A Hamas spokesman, Ismail Radhwan, said in an interview that Carter's visit "reflects the recognition that the Hamas movement cannot be ignored," according to a transcript from MEMRI TV. "We will benefit from this meeting by explaining our cause, our positions, and our principles and by presenting our just cause," the spokesman said.
Carter, speaking briefly with FOX News on Wednesday, said the search for Mideast peace should include reaching out to groups such as Hamas. The former president was the broker of Israel's peace treaty with Egypt three decades ago.
"I'm going to try to get Syria to be constructive in the entire peace process, that would include Iraq and Lebanon, as well," he said.
The Islamic militant group will meet with Carter in Cairo about their demand that Israel open Gaza's crossings and stop military raids in the territory, a Hamas official told FOX News.
The meeting is expected to include Zahar, which would be significant because he controls militants in Gaza and is crucial to cease-fire negotiations with Israel. Egypt is trying to broker those talks.
Zahar is also instrumental to talks on the release of the captured Israeli soldier Cpl. Gilad Shalit, whose 2006 capture by Hamas was a catalyst to the monthlong fighting between Israel and the Iran-backed terror group Hezbollah, which also captured Israeli soldiers. Hamas wants some 450 Israeli-held Palestinian prisoners in exchange for Shalit's release.
When speaking with FOX earlier Wednesday, Carter sidestepped a question about about how his talks are shaping up Friday with Meshal.
"I'd rather not tell FOX News what I want to talk to," Carter said. "I don't know yet. We haven't firmed up anything. So it's premature to talk about that yet."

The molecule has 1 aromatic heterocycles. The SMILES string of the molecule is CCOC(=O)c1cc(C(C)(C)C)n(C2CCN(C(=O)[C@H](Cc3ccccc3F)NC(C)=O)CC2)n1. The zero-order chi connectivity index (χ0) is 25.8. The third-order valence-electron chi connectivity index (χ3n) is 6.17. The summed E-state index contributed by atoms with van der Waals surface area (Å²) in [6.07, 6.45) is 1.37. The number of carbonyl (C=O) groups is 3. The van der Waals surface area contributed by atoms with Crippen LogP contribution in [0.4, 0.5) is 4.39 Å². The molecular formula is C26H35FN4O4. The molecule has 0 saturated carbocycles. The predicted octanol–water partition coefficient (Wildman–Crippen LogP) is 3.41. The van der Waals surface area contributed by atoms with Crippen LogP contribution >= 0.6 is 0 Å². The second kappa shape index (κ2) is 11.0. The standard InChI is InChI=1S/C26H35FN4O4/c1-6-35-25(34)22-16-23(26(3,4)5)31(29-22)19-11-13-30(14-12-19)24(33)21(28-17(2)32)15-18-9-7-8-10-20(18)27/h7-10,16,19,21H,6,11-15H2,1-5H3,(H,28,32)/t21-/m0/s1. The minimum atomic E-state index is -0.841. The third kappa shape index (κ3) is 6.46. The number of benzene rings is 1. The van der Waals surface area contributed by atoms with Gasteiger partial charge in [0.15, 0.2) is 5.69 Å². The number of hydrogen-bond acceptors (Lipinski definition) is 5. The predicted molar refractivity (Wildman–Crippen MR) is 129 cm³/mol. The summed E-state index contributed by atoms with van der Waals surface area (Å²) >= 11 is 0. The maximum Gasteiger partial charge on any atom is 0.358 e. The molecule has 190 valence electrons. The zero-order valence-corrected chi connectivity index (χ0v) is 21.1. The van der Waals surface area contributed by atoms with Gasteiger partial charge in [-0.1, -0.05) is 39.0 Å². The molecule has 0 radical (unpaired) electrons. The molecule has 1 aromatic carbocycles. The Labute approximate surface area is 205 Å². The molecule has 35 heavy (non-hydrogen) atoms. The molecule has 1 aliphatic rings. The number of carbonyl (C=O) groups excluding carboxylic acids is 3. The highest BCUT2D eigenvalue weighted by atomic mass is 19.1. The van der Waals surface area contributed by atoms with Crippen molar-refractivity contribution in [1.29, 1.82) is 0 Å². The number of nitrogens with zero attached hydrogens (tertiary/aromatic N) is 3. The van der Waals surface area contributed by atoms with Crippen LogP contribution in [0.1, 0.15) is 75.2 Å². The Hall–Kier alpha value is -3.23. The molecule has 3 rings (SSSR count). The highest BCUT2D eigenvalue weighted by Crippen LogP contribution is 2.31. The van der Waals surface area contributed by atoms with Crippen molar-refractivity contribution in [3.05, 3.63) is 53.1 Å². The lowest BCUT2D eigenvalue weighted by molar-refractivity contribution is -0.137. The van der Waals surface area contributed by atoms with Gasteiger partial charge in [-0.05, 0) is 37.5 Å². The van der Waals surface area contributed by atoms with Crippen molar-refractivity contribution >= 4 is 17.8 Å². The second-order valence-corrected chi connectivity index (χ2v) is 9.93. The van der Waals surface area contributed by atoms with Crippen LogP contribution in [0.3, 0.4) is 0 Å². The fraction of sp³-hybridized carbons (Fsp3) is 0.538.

Carter reportedly hugged and kissed another Hamas leader Tuesday in the West Bank town of Ramallah. Carter's embrace of Nasser Shaer, a senior Hamas politician, at a closed-door reception organized by Carter's office was reported by several news outlets.
"He gave me a hug. We hugged each other, and it was a warm reception," Shaer told The Associated Press. "Carter asked what he can do to achieve peace between the Palestinians and Israel ... and I told him the possibility for peace is high."
Shaer, who served as deputy prime minister and education minister in the Hamas-led Palestinian government that unraveled last year, is considered a leading member of the Islamic militant group's pragmatic wing. After a stint in an Israeli prison last year, he is now a professor at a West Bank university, teaching comparative religion.
Carter also laid a wreath at the grave of Yasser Arafat, whom he praised as a man who fought for "just causes" in the world. The Bush administration and many Israelis blame Arafat for the breakdown of peace talks seven years ago and the violence that followed.
President Bush did not visit Arafat's mausoleum in Ramallah when he visited earlier this year.
Israel and the West Bank were the first stops on a visit that also is to include Saudi Arabia, Egypt, Jordan and Syria — where the virulently anti-Israel Hamas movement is headquartered.
FOX News' Reena Ninan and The Associated Press contributed to this report.